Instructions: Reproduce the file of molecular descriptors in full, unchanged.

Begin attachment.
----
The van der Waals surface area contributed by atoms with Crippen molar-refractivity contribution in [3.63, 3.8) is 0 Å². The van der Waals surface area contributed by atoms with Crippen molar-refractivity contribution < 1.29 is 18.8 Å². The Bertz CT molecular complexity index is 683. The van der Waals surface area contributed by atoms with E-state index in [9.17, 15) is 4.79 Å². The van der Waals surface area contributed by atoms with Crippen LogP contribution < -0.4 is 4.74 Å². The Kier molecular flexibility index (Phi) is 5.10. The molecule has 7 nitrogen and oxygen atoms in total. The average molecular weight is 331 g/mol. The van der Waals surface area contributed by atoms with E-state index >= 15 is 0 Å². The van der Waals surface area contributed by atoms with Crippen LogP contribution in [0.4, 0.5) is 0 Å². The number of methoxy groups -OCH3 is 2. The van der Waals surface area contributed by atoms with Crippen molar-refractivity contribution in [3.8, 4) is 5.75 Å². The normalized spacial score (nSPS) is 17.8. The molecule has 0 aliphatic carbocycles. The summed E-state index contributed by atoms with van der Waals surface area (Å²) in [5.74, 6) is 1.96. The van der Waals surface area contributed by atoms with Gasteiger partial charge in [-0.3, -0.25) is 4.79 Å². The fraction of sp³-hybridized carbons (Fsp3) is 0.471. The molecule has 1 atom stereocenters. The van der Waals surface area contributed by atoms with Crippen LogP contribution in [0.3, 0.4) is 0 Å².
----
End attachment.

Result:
The van der Waals surface area contributed by atoms with Crippen molar-refractivity contribution in [3.63, 3.8) is 0 Å². The van der Waals surface area contributed by atoms with Crippen molar-refractivity contribution < 1.29 is 18.8 Å². The Bertz CT molecular complexity index is 683. The van der Waals surface area contributed by atoms with E-state index in [9.17, 15) is 4.79 Å². The van der Waals surface area contributed by atoms with Crippen LogP contribution < -0.4 is 4.74 Å². The Kier molecular flexibility index (Phi) is 5.10. The molecule has 7 nitrogen and oxygen atoms in total. The average molecular weight is 331 g/mol. The van der Waals surface area contributed by atoms with E-state index >= 15 is 0 Å². The van der Waals surface area contributed by atoms with Crippen LogP contribution in [0.4, 0.5) is 0 Å². The number of methoxy groups -OCH3 is 2. The van der Waals surface area contributed by atoms with Crippen molar-refractivity contribution in [3.8, 4) is 5.75 Å². The normalized spacial score (nSPS) is 17.8. The molecule has 0 aliphatic carbocycles. The summed E-state index contributed by atoms with van der Waals surface area (Å²) in [5.74, 6) is 1.96. The van der Waals surface area contributed by atoms with Gasteiger partial charge in [-0.3, -0.25) is 4.79 Å². The fraction of sp³-hybridized carbons (Fsp3) is 0.471. The molecule has 1 atom stereocenters. The van der Waals surface area contributed by atoms with Crippen LogP contribution in [0.3, 0.4) is 0 Å².